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Discussion Starter · #1 ·
Alright, mamas, we need to bring out the big guns. Macey has some serious eczema and neither of us has gotten any sleep in whats going on three weeks.. this seriously sucks

things ive done:
oatmeal bath
jojoba oil
unpretoleum jelly
calendula cream
humidifier

we just got back to the doctors and have last resorted to 1/2% hydrocortisone cream and this new cream we found at the health food store called "look,no XEMA!"

HELP please, i'm at my wits end, the tossing and turning and scratching and crying and no sleep is really really hindering me.. i'm not able to be the mama i want to be.
 

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Hi there,
I had MASSIVE eczema as a child, and my mother tells me the horror stories of having to slather on cortizone cream on a screaming naked baby with open sores all over her body...

My DD doesn't seem to have eczema so I don't know if my solutions could work but here's what I do to keep it at bay
1) removed all fabric softener, dryer sheets, detergents and harsh soaps from our washing routine. I use Ivory but only half the recommended amount and our clothing still smells clean.
2) nothing but cotton bedding and clothing
3) No perfumes or irritants in the house
4) I take regular supplements of flax seed oil + magnesium (eczema can cause or be caused by a magnesium deficiency)...
5) I moisturize twice daily with almond oil

When things got really bad and my skin split, I went to see a dermatologist who prescribed a stinky night lotion made from tar. It was mustard yellow, stained my sheets and needed to be washed off in the morning but it healed those cracks in two weeks.

HTH!
 

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First thought: allergies to something. Try doing a food journal of everything you eat (if you are breastfeeding) and everything she eats (if she is.) Also look at your soaps and detergent.

To help out now, oatmeal baths help a LOT! Make sure when you bathe her that you pat try her skin, not rub it! Then put some unpetroleum jelly on it right away to keep the moisture in.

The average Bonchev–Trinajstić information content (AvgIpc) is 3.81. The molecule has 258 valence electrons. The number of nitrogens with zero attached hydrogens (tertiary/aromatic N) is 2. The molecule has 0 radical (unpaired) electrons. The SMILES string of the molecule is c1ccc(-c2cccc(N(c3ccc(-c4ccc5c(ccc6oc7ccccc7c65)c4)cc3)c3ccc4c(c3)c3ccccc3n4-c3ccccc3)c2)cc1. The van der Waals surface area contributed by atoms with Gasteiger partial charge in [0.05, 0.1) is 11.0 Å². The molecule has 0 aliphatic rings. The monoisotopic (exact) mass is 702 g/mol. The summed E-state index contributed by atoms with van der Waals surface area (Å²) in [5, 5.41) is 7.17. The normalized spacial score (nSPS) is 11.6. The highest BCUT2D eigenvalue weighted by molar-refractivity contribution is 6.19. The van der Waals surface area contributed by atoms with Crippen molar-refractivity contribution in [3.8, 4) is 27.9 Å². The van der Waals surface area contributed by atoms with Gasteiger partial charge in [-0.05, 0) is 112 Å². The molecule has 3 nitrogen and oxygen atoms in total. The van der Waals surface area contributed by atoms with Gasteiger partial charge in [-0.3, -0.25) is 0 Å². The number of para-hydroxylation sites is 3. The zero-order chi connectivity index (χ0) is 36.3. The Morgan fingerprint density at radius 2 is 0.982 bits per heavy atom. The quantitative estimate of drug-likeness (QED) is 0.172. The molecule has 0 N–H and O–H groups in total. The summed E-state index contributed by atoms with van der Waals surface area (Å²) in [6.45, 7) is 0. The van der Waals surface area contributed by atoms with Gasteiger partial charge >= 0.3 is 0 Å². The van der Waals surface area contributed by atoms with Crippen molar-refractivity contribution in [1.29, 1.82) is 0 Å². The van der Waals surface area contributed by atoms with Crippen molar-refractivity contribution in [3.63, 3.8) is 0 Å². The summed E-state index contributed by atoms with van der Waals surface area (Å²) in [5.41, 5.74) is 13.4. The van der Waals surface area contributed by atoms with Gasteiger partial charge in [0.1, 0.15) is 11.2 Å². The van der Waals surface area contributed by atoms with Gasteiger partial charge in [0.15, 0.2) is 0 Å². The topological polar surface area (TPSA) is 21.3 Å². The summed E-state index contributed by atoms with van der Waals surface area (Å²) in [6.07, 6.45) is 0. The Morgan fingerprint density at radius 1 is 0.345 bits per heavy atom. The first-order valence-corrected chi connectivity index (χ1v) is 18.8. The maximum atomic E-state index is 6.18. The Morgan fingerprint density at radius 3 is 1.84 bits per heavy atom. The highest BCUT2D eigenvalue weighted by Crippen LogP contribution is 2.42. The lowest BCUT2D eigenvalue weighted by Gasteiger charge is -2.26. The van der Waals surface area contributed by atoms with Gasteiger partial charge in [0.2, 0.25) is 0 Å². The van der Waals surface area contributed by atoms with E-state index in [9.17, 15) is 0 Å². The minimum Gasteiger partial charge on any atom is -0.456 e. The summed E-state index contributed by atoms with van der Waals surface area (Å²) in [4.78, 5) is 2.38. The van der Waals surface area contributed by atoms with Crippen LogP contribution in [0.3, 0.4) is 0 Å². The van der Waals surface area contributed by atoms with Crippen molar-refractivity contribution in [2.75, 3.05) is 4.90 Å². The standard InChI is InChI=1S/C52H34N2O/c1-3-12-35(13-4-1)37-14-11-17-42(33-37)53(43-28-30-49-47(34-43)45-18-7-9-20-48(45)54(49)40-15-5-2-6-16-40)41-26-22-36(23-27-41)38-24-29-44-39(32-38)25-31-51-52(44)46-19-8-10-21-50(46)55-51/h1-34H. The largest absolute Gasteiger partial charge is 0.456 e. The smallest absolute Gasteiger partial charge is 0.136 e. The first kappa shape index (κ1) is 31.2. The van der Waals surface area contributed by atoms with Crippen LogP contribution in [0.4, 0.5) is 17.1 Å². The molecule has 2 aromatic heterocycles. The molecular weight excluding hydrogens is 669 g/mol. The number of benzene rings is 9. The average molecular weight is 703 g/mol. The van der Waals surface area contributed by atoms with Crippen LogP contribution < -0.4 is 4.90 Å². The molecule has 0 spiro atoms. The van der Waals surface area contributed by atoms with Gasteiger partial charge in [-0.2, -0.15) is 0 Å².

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Discussion Starter · #4 ·
thanks your responses. i actually cut out dairy 5 days ago, so we are waiting on that. i also stopped bananas, avocados, carrots, celery, strawberries, etc, on a hint that she might have a latex allergy from a reaction to a banana she ate. she is only nursing for now

thanks again

eta: i like the almond oil idea. would it be a allergen threat using that on her skin? the xema cream i just bought have alond oil listed first, so maybe ill try that for a few days, and if it doesnt help then ill try just the straight oil.
 

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Ds had bad eczema when he was a baby and toddler...he's 3.5 now and it seems a little better this winter. For us, Aquaphor after baths helped a little. Switching to a different laundry detergent helped somewhat (we now use Seventh Generation), and running the clothes through an extra rinse cycle. Sitting in a hot bath always seemed to make things worse. Tide detergent and Dove soap made it worse. Now ds takes showers at night instead of baths, and that helps a lot, but that's not really feasible with a young baby. We never tried any dietary changes, since the eczema seemed seasonal, worse in winter.

Honestly, though, the thing that really helped was this special non-steroidal ointment called Elidel. It's a prescription. Not sure if it can be used with babies, but check with your doctor.
 

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Quote:

Originally Posted by baileyann3 View Post
thanks your responses. i actually cut out dairy 5 days ago, so we are waiting on that. i also stopped bananas, avocados, carrots, celery, strawberries, etc, on a hint that she might have a latex allergy from a reaction to a banana she ate. she is only nursing for now

thanks again

eta: i like the almond oil idea. would it be a allergen threat using that on her skin? the xema cream i just bought have alond oil listed first, so maybe ill try that for a few days, and if it doesnt help then ill try just the straight oil.

Almond oil IS an allergy threat

Apricot kernel or Safflower would both be similarly light oils and lower allergen than almond.

Avocado oil would probably have the least allergens

I would stick with the calendula cream though, calendula is great for the skin.
 

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Good advice so far. I think the first thing you have to do is get the eczema under control. Nothing worked for us until we "broke down" and used hydrocortisone to help get her skin back to normal (in conjunction with limited baths, greasing up/preventative greasing, humidifier, etc. etc.). The nighttime itching can become a habit that's hard for LOs to break, and also can lead to infection...which is sad and grody. We resisted the steroid cream b/c it seemed harsh, but our DD was in so much pain. It seems ridiculous that we waited, in hindsight (I know this is unpopular here, but it's how I felt).